The office of the Mayor of
Charlotte, North Carolina
1 List of mayors of Charlotte 2 See also 3 References 4 External links
List of mayors of Charlotte
Mayor Term Political party Notes
William F. Davidson 1853–1857 -
David Parks 1857–1859 -
Jennings B. Kerr 1859–1861 -
William A. Owens 1861–1862 - Resigned after one month in order to command a Confederate regiment. Was killed in battle in 1864.
Robert F. Davidson 1862–1863 - Originally Mayor Pro Tem, served the remainder of Owens' term.
Samuel A. Harris 1864–1865 - Appointed by Provisional Governor William Woods Holden.
H.M. Pritchard 1865–1866 - Appointed by Provisional Governor William Woods Holden.
Samuel A. Harris 1866–1868 - Second appointment.
Frederick W. Ahrens 1867–1868 - Appointed by Provisional Governor William Woods Holden.
H.M. Pritchard 1868–1869 - Second appointment.
Clement Dowd 1869–1871 Democratic Later became a U.S. Representative.
John A. Young 1871–1873 -
William F. Davidson 1873–1875 -
William Johnston 1875–1878 -
Benjamin Rush Smith 1878–1879 -
Frank I. Osborne
Later became a
Frederick S. DeWolfe 1880–1883 -
William C. Maxwell 1883–1884 -
William Johnston 1884–1887 -
F. Brevard McDowell 1887–1891 -
R.J. Brevard 1891–1895 -
E.B. Spring 1897–1899 -
Johnson D. McCall 1899–1901 Democratic
Peter Marshall Brown 1901–1905 Democratic
Samuel S. McNinch 1905–1907 Democratic
Thomas S. Franklin 1907–1909 Democratic
Thomas W. Hawkins 1909–1911 Democratic
Charles A. Bland 1911–1915 Democratic
Thomas Leroy Kirkpatrick 1915–1917 Democratic
Frank R. McNinch 1917–1920 Democratic Later became chairman of the Federal Power Commission and chairman of the Federal Communications Commission.
John M. Wilson 1920–1921 Democratic Became Mayor when Frank McNinch stepped down to take a job in Washington, D.C.. WBT went on the air.
James O. Walker 1921–1924 Democratic
Harvey W. Moore 1924–1926 Democratic
David M. Abernathy 1926–1927 Democratic Selected after Moore resigned to work in the private sector.
F. Marion Redd 1927–1929 Democratic
George E. Wilson, Jr. 1929–1931 Democratic
Charles E. Lambeth 1931–1933 Democratic
Arthur E. Wearn 1933–1935 Democratic
Ben Elbert Douglas, Sr.
Charlotte Douglas International Airport
E. McA. Currie 1941–1943 Democratic
Herbert Hill Baxter
Charlotte College, now the University of
Victor Shaw 1949–1953 Democratic
Philip Van Every
During Van Every's administration the
James Saxon Smith 1957–1961 Democratic
Stanford R. Brookshire
John M. Belk
Charlotte Convention Center
Kenneth R. Harris
First Republican Mayor. Liquor by the drink approved by voters.
Later became a
H. Edward Knox
First African-American Mayor. The
Harvey B. Gantt Center
First female Mayor. Second
Bank of America Corporate Center
Pat McCrory 1995–2009 Republican Longest serving Mayor with seven terms. First Charlotte Mayor to be elected Governor of North Carolina.
Anthony Foxx 2009–2013 Democratic Stepped down to become United States Secretary of Transportation.
Patsy Kinsey 2013 Democratic Served the remainder of Foxx's term.
Patrick Cannon 2013–2014 Democratic Resigned after being arrested on corruption charges.
Dan Clodfelter 2014–2015 Democratic Appointed mayor by the City Council on April 7, 2014.
Jennifer Roberts 2015–2017 Democratic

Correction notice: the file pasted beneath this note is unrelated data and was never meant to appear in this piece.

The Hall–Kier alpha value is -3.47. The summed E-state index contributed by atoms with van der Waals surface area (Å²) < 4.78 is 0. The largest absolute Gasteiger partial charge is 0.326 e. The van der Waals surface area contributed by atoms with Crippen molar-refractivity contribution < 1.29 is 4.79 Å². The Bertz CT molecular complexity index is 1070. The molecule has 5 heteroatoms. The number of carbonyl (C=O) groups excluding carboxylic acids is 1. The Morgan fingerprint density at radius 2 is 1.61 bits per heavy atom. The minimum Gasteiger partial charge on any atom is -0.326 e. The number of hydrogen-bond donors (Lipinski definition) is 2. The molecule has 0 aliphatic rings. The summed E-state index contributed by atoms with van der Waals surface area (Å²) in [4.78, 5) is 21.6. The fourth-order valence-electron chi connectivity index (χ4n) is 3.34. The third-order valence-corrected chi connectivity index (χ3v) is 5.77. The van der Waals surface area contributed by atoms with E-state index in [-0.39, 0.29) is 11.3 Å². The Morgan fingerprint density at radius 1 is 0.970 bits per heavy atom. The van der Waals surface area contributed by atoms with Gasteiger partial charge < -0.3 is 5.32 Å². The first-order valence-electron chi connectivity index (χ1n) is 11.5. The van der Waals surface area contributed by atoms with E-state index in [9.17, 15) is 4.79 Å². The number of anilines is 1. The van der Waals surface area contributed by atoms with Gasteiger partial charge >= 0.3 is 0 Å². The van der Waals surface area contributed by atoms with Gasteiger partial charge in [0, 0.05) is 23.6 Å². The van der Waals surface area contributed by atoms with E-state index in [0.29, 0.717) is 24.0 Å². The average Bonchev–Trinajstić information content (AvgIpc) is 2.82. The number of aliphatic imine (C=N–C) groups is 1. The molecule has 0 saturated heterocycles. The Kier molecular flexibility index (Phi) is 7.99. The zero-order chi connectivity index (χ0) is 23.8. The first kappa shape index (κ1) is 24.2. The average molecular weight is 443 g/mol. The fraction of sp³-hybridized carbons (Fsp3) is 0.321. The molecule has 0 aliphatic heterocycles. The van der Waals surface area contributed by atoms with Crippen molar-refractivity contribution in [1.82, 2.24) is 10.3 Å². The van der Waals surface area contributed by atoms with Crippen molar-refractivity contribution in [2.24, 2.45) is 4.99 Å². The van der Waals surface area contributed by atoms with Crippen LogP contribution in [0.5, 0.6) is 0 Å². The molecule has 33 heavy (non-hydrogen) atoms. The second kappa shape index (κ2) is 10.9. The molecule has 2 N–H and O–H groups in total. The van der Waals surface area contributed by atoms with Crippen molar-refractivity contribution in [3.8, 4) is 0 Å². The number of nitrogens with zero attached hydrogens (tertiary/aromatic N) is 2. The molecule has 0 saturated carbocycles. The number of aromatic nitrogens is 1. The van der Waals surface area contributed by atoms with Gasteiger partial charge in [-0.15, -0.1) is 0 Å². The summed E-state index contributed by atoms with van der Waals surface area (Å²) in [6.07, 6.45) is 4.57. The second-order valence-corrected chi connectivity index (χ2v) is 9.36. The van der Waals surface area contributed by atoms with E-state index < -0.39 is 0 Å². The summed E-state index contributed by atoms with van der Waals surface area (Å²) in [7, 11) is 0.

Vi Lyles 2017- Democratic First African-American female mayor.
Timeline of Charlotte, North Carolina
^ a b "William Owens". Charmeck.org. Retrieved 2016-03-30.
^ "Pat McCrory". Charmeck.org. Retrieved 2016-03-30.
^ "Robert Davidson". Charmeck.org. Retrieved 2016-03-30.
^ "Samuel A. Harris". Charmeck.org. Retrieved 2016-03-30.
^ "H.M. Pritchard". Charmeck.org. Retrieved 2016-03-30.
^ "F.W. Ahrens". Charmeck.org. Retrieved 2016-03-30.
^ "John M. Wilson". Charmeck.org. Retrieved 2016-03-30.
^ "David M. Abernathy". Charmeck.org. Retrieved 2016-03-30.
^ "Herbert H. Baxter". Charmeck.org. Retrieved 2016-03-30.
^ "Philip Van Every". Charmeck.org. Retrieved 2016-03-30.
^ "Stanford R. Brookshire". Charmeck.org. Retrieved 2016-03-30.
^ "John Montgomery Belk". Charmeck.org. Retrieved 2016-03-30.
^ "Kenneth R. Harris". Charmeck.org. Retrieved 2016-03-30.
^ "About the Mayor". Charmeck.org. Retrieved 2016-03-30.
^ Washburn, Mark (2014-03-26). "Charlotte mayor resigns after arrest
on corruption charges". The Charlotte Observer. Retrieved
Char-Meck homepage – Past Mayors
v t e
City of Charlotte, North Carolina
Charlotteans Mecklenburg County Metrolina North Carolina Piedmont Neighborhoods Tallest buildings
Timeline Mecklenburg Declaration of Independence Queen Charlotte Charlottetown Resolutions
Mayor of Charlotte: Vi Lyles Charlotte City Council Charlotte-Mecklenburg Schools Public Library System Charlotte Fire CMPD
Colleges and universities
Museums: Bechtler Museum of Modern Art Billy Graham Library Carolinas Aviation Museum Discovery Place Harvey B. Gantt Center Levine Museum of the New South Mint Museum NASCAR Hall of Fame
Parks: First Ward Park Freedom Park Independence Park Little Sugar Creek Greenway Reedy Creek Park Romare Bearden Park
Charlotte Independence–United Soccer Leagues
Charlotte Rugby Club–RSL
Charlotte 49ers–NCAA Division I
Johnson C. Smith University
Newspapers: The Charlotte Observer The Charlotte Post Creative Loafing Q-Notes Charlotte Weekly
Atrium Health Center city Companies Convention Center
Charlotte Area Transit System
Lynx Blue Line CityLynx Gold Line
Charlotte Douglas International Airport
Roads: I-77 I-85 I-277 I-485 US 21 US 29 US 74 US 521 NC 16 NC 49 NC 51 NC 115 Route 4